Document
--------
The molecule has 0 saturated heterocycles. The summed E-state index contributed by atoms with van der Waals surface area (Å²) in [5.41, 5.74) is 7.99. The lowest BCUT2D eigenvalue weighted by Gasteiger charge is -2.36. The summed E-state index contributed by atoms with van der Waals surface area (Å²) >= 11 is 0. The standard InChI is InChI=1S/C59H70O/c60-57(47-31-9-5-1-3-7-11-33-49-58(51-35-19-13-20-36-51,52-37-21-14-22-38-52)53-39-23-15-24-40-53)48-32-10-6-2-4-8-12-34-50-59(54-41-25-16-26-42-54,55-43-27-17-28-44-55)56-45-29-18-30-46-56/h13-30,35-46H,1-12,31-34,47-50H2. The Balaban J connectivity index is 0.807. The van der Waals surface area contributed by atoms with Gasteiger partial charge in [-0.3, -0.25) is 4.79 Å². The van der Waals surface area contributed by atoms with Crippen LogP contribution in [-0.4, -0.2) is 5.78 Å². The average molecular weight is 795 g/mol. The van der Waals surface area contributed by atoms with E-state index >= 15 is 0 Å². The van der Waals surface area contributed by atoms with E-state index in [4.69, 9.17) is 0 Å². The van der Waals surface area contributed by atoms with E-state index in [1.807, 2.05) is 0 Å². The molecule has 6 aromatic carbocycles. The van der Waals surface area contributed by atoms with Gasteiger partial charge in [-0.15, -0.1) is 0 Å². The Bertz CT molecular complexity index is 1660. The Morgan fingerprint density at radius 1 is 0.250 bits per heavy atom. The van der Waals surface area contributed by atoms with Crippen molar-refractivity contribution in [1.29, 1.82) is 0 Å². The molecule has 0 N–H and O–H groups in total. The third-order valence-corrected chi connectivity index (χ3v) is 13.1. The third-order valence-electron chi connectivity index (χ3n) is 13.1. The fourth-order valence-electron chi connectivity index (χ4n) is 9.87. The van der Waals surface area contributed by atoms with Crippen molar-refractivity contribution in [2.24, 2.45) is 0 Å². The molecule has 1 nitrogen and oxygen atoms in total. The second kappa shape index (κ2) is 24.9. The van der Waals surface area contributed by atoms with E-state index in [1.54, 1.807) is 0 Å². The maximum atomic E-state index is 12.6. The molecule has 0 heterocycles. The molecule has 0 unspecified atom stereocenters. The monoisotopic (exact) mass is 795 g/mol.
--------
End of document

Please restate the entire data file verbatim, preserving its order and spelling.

The molecule has 0 saturated heterocycles. The summed E-state index contributed by atoms with van der Waals surface area (Å²) in [5.41, 5.74) is 7.99. The lowest BCUT2D eigenvalue weighted by Gasteiger charge is -2.36. The summed E-state index contributed by atoms with van der Waals surface area (Å²) >= 11 is 0. The standard InChI is InChI=1S/C59H70O/c60-57(47-31-9-5-1-3-7-11-33-49-58(51-35-19-13-20-36-51,52-37-21-14-22-38-52)53-39-23-15-24-40-53)48-32-10-6-2-4-8-12-34-50-59(54-41-25-16-26-42-54,55-43-27-17-28-44-55)56-45-29-18-30-46-56/h13-30,35-46H,1-12,31-34,47-50H2. The Balaban J connectivity index is 0.807. The van der Waals surface area contributed by atoms with Gasteiger partial charge in [-0.3, -0.25) is 4.79 Å². The van der Waals surface area contributed by atoms with Crippen LogP contribution in [-0.4, -0.2) is 5.78 Å². The average molecular weight is 795 g/mol. The van der Waals surface area contributed by atoms with E-state index >= 15 is 0 Å². The van der Waals surface area contributed by atoms with E-state index in [4.69, 9.17) is 0 Å². The van der Waals surface area contributed by atoms with E-state index in [1.807, 2.05) is 0 Å². The molecule has 6 aromatic carbocycles. The van der Waals surface area contributed by atoms with Gasteiger partial charge in [-0.15, -0.1) is 0 Å². The Bertz CT molecular complexity index is 1660. The Morgan fingerprint density at radius 1 is 0.250 bits per heavy atom. The van der Waals surface area contributed by atoms with Crippen molar-refractivity contribution in [1.29, 1.82) is 0 Å². The molecule has 0 N–H and O–H groups in total. The third-order valence-corrected chi connectivity index (χ3v) is 13.1. The third-order valence-electron chi connectivity index (χ3n) is 13.1. The fourth-order valence-electron chi connectivity index (χ4n) is 9.87. The van der Waals surface area contributed by atoms with Crippen molar-refractivity contribution in [2.24, 2.45) is 0 Å². The molecule has 1 nitrogen and oxygen atoms in total. The second kappa shape index (κ2) is 24.9. The van der Waals surface area contributed by atoms with E-state index in [1.54, 1.807) is 0 Å². The maximum atomic E-state index is 12.6. The molecule has 0 heterocycles. The molecule has 0 unspecified atom stereocenters. The monoisotopic (exact) mass is 795 g/mol.